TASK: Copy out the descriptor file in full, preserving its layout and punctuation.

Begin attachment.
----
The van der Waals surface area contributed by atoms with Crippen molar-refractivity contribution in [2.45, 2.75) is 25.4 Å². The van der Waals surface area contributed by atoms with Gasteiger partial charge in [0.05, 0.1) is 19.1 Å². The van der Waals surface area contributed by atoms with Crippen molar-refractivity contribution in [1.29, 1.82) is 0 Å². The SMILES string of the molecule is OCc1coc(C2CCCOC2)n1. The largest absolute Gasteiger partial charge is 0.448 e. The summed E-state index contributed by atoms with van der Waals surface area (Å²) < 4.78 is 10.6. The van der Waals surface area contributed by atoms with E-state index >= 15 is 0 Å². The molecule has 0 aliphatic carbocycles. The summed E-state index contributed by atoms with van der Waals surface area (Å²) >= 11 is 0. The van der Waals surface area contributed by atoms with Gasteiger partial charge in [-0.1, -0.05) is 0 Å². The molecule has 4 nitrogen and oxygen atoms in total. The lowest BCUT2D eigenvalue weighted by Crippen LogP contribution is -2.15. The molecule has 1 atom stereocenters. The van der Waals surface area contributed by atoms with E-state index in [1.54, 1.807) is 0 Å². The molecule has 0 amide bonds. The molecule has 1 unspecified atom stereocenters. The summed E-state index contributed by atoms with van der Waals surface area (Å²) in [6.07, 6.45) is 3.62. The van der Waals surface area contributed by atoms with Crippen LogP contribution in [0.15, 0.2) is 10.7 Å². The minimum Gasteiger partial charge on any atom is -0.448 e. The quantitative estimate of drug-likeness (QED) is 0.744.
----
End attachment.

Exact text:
The van der Waals surface area contributed by atoms with Crippen molar-refractivity contribution in [2.45, 2.75) is 25.4 Å². The van der Waals surface area contributed by atoms with Gasteiger partial charge in [0.05, 0.1) is 19.1 Å². The van der Waals surface area contributed by atoms with Crippen molar-refractivity contribution in [1.29, 1.82) is 0 Å². The SMILES string of the molecule is OCc1coc(C2CCCOC2)n1. The largest absolute Gasteiger partial charge is 0.448 e. The summed E-state index contributed by atoms with van der Waals surface area (Å²) < 4.78 is 10.6. The van der Waals surface area contributed by atoms with E-state index >= 15 is 0 Å². The molecule has 0 aliphatic carbocycles. The summed E-state index contributed by atoms with van der Waals surface area (Å²) >= 11 is 0. The van der Waals surface area contributed by atoms with Gasteiger partial charge in [-0.1, -0.05) is 0 Å². The molecule has 4 nitrogen and oxygen atoms in total. The lowest BCUT2D eigenvalue weighted by Crippen LogP contribution is -2.15. The molecule has 1 atom stereocenters. The van der Waals surface area contributed by atoms with E-state index in [1.54, 1.807) is 0 Å². The molecule has 0 amide bonds. The molecule has 1 unspecified atom stereocenters. The summed E-state index contributed by atoms with van der Waals surface area (Å²) in [6.07, 6.45) is 3.62. The van der Waals surface area contributed by atoms with Crippen LogP contribution in [0.15, 0.2) is 10.7 Å². The minimum Gasteiger partial charge on any atom is -0.448 e. The quantitative estimate of drug-likeness (QED) is 0.744.